The banning or burning of books or literary pieces is nothing new. To do so has meant, and still means, upholding power structures or a particular social script that undermines or silences disenfranchised, dissident voices. Rather than having an inclusive conversation about the lenses and lived experiences through which these works view the world, policymakers decided book banishment within the school curriculum was a swifter reaction and one way of leveraging control of knowledge: access to it, its contents, and limiting its engagement in education.
Likewise, the “sanitization” or “revisioning” of original works such as Mark Twain’s The Adventures of Huckleberry Finn or The Adventures of Tom Sawyer may stem from a fear of exposing the ugly labeling and “savage” practices that exclude and disparage bodies or cultures deemed unfit, disposable, unworthy, or uncivilized. In what may seem as an attempt of policymakers to “keep the peace,” through the ban of books and of targeted terms, the policy has, in effect, disrupted peace for knowers of social justice that power and language is knowledge and that the personal is political.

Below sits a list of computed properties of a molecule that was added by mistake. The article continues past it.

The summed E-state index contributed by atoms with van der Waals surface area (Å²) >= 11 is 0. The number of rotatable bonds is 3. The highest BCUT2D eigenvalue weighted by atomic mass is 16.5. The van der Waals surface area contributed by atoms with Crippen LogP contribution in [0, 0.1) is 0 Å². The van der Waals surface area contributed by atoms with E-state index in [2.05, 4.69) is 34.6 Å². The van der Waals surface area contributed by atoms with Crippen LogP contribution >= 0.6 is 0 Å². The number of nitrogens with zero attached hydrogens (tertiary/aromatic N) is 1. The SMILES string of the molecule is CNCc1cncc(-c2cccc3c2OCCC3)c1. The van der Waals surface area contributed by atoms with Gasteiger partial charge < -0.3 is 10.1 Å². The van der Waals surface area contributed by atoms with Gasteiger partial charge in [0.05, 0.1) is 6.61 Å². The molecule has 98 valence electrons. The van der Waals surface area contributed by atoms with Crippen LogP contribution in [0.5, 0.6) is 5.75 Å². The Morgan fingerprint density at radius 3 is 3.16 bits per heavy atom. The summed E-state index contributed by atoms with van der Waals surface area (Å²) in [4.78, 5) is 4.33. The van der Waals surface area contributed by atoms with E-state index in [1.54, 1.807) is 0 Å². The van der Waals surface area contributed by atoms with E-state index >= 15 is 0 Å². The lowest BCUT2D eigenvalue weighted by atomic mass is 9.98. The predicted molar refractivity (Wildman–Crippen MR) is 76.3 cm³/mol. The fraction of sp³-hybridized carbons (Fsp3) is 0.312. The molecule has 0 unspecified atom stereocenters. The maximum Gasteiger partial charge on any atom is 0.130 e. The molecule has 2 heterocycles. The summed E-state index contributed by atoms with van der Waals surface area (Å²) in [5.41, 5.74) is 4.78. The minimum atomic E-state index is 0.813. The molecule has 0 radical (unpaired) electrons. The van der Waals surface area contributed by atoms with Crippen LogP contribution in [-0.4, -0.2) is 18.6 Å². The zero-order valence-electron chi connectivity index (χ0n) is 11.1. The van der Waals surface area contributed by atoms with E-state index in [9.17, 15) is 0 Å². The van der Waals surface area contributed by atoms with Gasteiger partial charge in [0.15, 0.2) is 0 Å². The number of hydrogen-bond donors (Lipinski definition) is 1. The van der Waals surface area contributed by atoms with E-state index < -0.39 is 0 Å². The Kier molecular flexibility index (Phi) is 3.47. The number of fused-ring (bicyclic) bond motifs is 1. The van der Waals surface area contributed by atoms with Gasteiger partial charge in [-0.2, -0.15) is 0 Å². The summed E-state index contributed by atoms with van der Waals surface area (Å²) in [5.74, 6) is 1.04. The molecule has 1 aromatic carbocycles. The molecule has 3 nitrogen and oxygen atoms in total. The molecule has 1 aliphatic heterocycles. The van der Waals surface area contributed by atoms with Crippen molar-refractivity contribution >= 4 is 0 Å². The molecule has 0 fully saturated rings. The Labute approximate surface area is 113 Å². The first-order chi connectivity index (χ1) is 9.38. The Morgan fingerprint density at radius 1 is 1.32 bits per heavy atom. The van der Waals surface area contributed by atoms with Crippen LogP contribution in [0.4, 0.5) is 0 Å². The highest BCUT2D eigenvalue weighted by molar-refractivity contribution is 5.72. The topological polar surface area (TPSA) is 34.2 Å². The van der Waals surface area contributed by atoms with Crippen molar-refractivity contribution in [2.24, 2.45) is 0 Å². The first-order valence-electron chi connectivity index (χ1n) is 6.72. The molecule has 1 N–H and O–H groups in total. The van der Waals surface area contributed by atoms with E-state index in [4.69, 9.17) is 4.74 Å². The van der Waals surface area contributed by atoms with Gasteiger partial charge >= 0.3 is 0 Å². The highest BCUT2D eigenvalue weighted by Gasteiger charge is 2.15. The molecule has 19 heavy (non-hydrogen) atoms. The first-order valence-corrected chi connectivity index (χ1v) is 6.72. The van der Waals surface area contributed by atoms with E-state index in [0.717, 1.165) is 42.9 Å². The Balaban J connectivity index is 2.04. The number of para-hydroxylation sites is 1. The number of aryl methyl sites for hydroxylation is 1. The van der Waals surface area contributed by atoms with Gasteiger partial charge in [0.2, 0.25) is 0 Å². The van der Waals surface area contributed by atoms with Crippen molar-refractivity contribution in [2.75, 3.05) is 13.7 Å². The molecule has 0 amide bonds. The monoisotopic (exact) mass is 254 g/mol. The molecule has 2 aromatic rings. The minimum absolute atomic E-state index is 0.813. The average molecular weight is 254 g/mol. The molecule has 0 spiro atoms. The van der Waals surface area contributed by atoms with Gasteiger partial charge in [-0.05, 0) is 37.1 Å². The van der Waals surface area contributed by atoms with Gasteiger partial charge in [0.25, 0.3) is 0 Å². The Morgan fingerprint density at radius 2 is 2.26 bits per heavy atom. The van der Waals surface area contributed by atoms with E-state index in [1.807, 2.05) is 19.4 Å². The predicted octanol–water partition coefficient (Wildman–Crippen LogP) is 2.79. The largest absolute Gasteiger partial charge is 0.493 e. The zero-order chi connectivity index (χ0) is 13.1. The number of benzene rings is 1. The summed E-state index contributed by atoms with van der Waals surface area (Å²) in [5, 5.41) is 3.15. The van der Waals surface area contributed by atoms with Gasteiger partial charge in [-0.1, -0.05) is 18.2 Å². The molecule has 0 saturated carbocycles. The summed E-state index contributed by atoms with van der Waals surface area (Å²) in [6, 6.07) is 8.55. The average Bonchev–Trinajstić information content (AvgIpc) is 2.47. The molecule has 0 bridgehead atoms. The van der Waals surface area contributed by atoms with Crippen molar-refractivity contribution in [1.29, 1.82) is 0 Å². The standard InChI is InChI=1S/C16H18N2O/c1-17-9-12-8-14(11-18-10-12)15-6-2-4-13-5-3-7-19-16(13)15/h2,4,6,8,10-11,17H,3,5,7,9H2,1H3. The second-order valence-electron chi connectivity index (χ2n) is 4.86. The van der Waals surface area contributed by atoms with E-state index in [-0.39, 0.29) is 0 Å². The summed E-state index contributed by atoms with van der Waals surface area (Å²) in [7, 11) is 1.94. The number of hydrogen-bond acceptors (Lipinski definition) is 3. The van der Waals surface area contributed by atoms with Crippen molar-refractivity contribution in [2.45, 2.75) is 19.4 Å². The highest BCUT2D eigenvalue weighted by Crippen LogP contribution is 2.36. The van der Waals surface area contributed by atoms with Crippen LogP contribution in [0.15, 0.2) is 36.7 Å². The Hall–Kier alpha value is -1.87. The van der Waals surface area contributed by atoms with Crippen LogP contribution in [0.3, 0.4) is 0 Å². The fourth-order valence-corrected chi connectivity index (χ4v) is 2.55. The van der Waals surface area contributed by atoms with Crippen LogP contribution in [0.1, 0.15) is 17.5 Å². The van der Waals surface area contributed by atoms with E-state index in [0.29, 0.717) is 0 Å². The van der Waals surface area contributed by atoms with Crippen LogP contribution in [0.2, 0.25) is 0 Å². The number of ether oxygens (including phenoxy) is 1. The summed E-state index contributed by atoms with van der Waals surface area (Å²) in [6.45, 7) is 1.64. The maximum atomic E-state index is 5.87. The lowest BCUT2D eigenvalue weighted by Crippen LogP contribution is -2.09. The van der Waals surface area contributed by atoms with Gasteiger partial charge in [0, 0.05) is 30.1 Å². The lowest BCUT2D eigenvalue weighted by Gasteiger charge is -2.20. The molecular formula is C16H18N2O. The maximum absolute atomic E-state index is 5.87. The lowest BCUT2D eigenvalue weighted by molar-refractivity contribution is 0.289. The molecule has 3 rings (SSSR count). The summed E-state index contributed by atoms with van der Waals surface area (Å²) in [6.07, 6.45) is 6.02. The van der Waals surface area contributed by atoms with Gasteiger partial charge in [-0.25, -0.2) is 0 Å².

Check out what’s happening in Arizona as authors respond to the banned book list.